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Voters seek clarity on Clinton's Iraq war views
MANCHESTER, N.H. -- After nearly four years of war and more than 3,000 U.S. dead, New Hampshire voters are demanding more than nuance on Iraq from Democratic front-runner Sen. Hillary Rodham Clinton.
From crowded town hall meetings to smaller gathering at private homes, Clinton was enthusiastically received by voters throughout the key early voting state Saturday and Sunday. She deftly fielded questions on a range of subjects, from education to health care to the genocide in Darfur.
But invariably, the questions returned to Iraq. What would she do to end the conflict if elected president? Would she support cutting funds to stop President Bush's planned increase in troop levels? And, perhaps most importantly, why won't she recant her 2002 vote authorizing the military invasion?
"She has a very nuanced explanation, and it's a pretty good explanation. But many people want to hear her clearly say that her vote was a mistake," said Paul LeBlanc, a Clinton supporter and president of Southern New Hampshire University.
It's a vexing matter for Clinton, who is hoping to become the nation's first female commander in chief. If she repudiates her vote -- buckling to pressure from anti-war activists and two top Democratic rivals, Illinois Sen. Barack Obama and former North Carolina Sen. John Edwards -- Clinton opens herself to accusations of flip-flopping. But defending her vote means she'll continue to be dogged by skeptical questions about it as she campaigns in not only the early voting states but around the country.
On Sunday, Obama told reporters in Iowa that the war was a "tragic mistake" that never should have been authorized -- a swipe at his Senate rivals who backed the 2002 resolution. Responding specifically to Clinton's stand, he said he was uncertain how she would proceed to reduce U.S. forces.
"I know that's she's stated that she thinks the war should end by the start of the next president's first term. Beyond that, though, how she wants to accomplish that, I'm not clear on," he said.
Throughout her weekend campaign visit here, Clinton stuck to her guns: She said she voted to give Bush authority to send weapons inspectors to Iraq, and that her vote was not an endorsement of pre-emptive war. She also said she would never have sought to invade Iraq if she had been president in 2002.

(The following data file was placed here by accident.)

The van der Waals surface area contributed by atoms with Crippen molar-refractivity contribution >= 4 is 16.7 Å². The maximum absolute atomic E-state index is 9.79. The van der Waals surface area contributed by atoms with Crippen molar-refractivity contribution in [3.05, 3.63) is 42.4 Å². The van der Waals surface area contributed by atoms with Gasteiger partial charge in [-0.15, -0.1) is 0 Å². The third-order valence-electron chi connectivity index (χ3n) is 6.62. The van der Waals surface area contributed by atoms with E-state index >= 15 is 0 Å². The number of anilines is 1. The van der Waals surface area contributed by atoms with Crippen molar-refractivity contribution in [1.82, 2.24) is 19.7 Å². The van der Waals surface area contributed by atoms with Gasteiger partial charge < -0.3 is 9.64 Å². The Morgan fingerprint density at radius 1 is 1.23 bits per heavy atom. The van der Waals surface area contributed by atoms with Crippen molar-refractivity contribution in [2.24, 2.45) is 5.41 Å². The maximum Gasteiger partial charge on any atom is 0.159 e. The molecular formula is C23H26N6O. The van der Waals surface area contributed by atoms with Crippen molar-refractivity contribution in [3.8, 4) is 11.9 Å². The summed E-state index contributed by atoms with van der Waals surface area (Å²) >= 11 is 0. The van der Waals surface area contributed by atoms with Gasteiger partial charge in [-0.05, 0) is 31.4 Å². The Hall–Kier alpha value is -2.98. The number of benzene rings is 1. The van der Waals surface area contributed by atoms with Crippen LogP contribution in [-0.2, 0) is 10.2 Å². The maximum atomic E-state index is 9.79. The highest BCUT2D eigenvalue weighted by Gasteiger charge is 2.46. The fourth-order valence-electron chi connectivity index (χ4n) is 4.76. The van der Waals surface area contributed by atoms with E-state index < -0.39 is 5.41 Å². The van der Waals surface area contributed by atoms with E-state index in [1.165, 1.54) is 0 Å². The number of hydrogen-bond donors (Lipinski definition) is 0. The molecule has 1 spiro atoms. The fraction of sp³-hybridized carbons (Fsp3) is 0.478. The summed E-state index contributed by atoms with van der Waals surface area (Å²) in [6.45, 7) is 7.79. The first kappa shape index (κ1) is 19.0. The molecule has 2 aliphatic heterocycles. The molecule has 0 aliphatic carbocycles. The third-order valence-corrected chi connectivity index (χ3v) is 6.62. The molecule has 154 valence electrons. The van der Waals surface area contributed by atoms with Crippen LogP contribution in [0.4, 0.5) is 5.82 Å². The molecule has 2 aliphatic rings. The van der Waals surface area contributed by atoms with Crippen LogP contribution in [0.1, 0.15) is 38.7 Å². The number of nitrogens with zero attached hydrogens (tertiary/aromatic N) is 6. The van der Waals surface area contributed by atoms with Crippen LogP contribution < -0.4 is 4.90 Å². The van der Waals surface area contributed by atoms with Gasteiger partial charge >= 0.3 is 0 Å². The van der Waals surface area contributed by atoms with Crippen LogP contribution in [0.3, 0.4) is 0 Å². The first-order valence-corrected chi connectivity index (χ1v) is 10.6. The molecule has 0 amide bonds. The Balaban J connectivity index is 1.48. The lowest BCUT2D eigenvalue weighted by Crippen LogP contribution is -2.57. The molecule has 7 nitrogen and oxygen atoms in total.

The New York senator repeated her long-standing mantra -- "If we knew then what we know now, I would never have voted to give this president the authority." And she again batted down calls for her to describe her vote as a mistake.
"I'm sorry, what I say is what I believe," she said.
At a house party in Manchester on Sunday, Clinton offered an outline of what she would do as president to scale back the conflict. She vowed she would engage diplomatically with other countries in the region, relaunch the Middle East peace process and force Iraqis to take charge of their own security.
"I would tell the Iraqis, 'We are going to stop funding you unless you start doing what you've promised all these years,"' Clinton said. "I would say: 'I'm sorry, it's over. We've done all we can do for you. We liberated you, we got rid of Saddam Hussein for you, we are not going to baby-sit a civil war."'
But she also said she would not redeploy all troops out of the region, insisting that some are still needed to quell terrorist activity in Anbar province and to protect the Kurds in northern Iraq.
"There will still be missions," she said.
She also said she was not in favor of cutting funding for Bush's proposed troop increase, despite some activists' calls to do so.
In Nashua, Clinton thrilled many attendees by insisting that she has the mettle to take on Republicans in a general election, saying, "I'm the one person they're most afraid of because Bill and I know how to beat them and we have consistently."
But the Republican National Committee appeared eager to point out potential problems with Clinton's arguments on Iraq. In an e-mail titled "Hillary's Kerry-oake on Iraq," the committee likened her statements to Massachusetts Sen. John Kerry, the 2004 Democratic presidential nominee who was badly weakened by accusations he had flip-flopped on the war.
Associated Press Writer Nedra Pickler in Ames, Iowa, contributed to this report.